We checked collinearity for those variables which, in theory, were expected to be associated with each other. The variables which remained in the final multivariate model were checked for interaction.
The data entry and double entry validation were performed in parallel with data collection, and the database was managed by the SQL Server 2000 (Microsoft), using GeneXus software (version 7.5). STATA version 8.2 for data analysis.
This study is part of the CSV 182/06 - Clinical-Epidemiological Study of TB/HIV Co-infection Project in Recife, approved by the research ethics committee of The Universidade Federal de Pernambuco (registration number at SISNEP FR-067 159/CAAE- 0004.1.172.106-05/REGISTRATION CEP/CCS/UFPE 254/05).
From a cohort of 2310 HIV subjects, 566 patients (24.5%) who had begun treatment after a diagnosis of TB were identified. Of these, 170 individuals (30.0%) were not enrolled in the study because they were not contactable by the researchers. Six patients were excluded due to changes in their TB diagnosis (four had started on empiric treatment based on clinical presentation but the TB diagnosis was subsequently deemed erroneous, one was later found to have cryptococcal meningitis, and one was later diagnosed with histoplasmosis). A total of 51 patients (9.0%) started TB treatment during the study period but did not complete treatment in time to assess their outcome. Of the 339 patients studied, 188 (55.5%) were successfully treated, 85 (25.1%) defaulted from treatment and 66 (19.5%) died. There was no documented case of treatment failure, and six patients were lost to follow-up.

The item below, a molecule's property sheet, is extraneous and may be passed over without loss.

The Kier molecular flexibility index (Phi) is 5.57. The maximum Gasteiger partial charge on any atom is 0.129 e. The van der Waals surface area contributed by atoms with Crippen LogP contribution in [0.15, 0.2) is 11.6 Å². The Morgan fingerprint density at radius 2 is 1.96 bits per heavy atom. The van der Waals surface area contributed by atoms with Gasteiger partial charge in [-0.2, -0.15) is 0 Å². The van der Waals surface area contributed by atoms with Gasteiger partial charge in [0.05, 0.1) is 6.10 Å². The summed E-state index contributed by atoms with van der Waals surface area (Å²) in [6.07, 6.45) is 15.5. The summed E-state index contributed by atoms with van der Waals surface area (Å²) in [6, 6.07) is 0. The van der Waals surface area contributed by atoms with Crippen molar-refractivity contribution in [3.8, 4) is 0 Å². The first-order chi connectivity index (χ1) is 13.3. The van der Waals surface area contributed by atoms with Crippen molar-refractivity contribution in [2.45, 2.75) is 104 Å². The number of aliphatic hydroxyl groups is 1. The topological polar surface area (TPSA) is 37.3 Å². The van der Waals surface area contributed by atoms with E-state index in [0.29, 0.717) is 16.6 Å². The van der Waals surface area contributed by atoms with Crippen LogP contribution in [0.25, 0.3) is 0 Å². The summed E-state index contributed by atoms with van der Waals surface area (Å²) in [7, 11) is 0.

Univariate analysis of the risk factors for defaulting from TB treatment among HIV subjects in the State of Pernambuco, 2007-2009
1.07 - 3.84
18 to 29 years
30 to 49 years
0.21 - 0.69
50 years or more
0.06 - 0.61
0.69 - 2.58
City of Residence
0.51 - 1.56
0.31 - 1.50
1.23 - 4.87
0.61 - 2.25
Complete or incomplete primary education
Complete or incomplete secondary or university education
0.26 - 0.92
0.46 - 1.68
< 1 minimum wage
≥ 1 minimum wage
0.27 - 0.88
None or light drinker
Moderate or Heavy drinker
1.64 - 8.44
0.53 - 2.45
1.59 - 5.31
Illicit drug use
0.42 - 1.35
0.56 - 2.29
0.21 - 3.69
CD4 T-cell count* (cell/mm 3 )
200 or more
Less than 200
1.31 - 3.86
Beginning of HAART
Did not start HAART
Before treatment for TB
0.16 - 0.58
Up to second month of TB treatment
0.05 - 0.34
After the second month of TB treatment
0.01 - 0.23
Setting of beginning of TB treatment
0.82 - 2.33
TB clinical site
0.45 - 1.56
0.63 - 1.97
Type of regimen for TB treatment
0.53 - 1.86
0.20 - 2.12
0.50 - 2.79
0.56 - 1.59
Final model of the risk factors for defaulting from TB treatment among HIV subjects in the State of Pernambuco, 2007-2009
1.06 - 4.94
18 to 29 years
30 years or more
0.25 - 0.99
Complete or incomplete primary education
Complete or incomplete secondary or university education
0.15 - 0.71
0.43 - 2.67
1.31 - 5.26
CD4 T-cell count
200 or more
Less than 200
1.56 - 5.23
Did not start HAART
Before treatment for TB
0.15 - 0.67
At any time during TB treatment